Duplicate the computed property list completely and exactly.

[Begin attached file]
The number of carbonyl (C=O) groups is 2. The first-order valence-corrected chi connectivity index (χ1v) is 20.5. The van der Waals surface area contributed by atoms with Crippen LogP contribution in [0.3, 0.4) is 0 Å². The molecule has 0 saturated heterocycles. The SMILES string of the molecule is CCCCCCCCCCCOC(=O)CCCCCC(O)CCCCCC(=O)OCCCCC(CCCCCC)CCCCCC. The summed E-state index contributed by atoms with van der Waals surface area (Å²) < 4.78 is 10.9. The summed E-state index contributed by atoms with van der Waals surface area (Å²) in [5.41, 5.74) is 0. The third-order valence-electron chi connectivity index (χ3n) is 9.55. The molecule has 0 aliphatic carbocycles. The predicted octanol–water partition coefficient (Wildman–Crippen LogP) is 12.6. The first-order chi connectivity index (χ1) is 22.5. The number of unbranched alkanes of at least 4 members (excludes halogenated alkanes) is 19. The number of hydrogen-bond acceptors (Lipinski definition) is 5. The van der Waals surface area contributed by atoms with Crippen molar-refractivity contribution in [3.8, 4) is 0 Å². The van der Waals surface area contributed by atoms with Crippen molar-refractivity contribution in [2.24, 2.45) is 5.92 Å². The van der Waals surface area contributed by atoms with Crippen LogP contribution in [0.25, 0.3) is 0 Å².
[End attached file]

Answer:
The number of carbonyl (C=O) groups is 2. The first-order valence-corrected chi connectivity index (χ1v) is 20.5. The van der Waals surface area contributed by atoms with Crippen LogP contribution in [0.3, 0.4) is 0 Å². The molecule has 0 saturated heterocycles. The SMILES string of the molecule is CCCCCCCCCCCOC(=O)CCCCCC(O)CCCCCC(=O)OCCCCC(CCCCCC)CCCCCC. The summed E-state index contributed by atoms with van der Waals surface area (Å²) < 4.78 is 10.9. The summed E-state index contributed by atoms with van der Waals surface area (Å²) in [5.41, 5.74) is 0. The third-order valence-electron chi connectivity index (χ3n) is 9.55. The molecule has 0 aliphatic carbocycles. The predicted octanol–water partition coefficient (Wildman–Crippen LogP) is 12.6. The first-order chi connectivity index (χ1) is 22.5. The number of unbranched alkanes of at least 4 members (excludes halogenated alkanes) is 19. The number of hydrogen-bond acceptors (Lipinski definition) is 5. The van der Waals surface area contributed by atoms with Crippen molar-refractivity contribution in [3.8, 4) is 0 Å². The van der Waals surface area contributed by atoms with Crippen molar-refractivity contribution in [2.24, 2.45) is 5.92 Å². The van der Waals surface area contributed by atoms with Crippen LogP contribution in [0.25, 0.3) is 0 Å².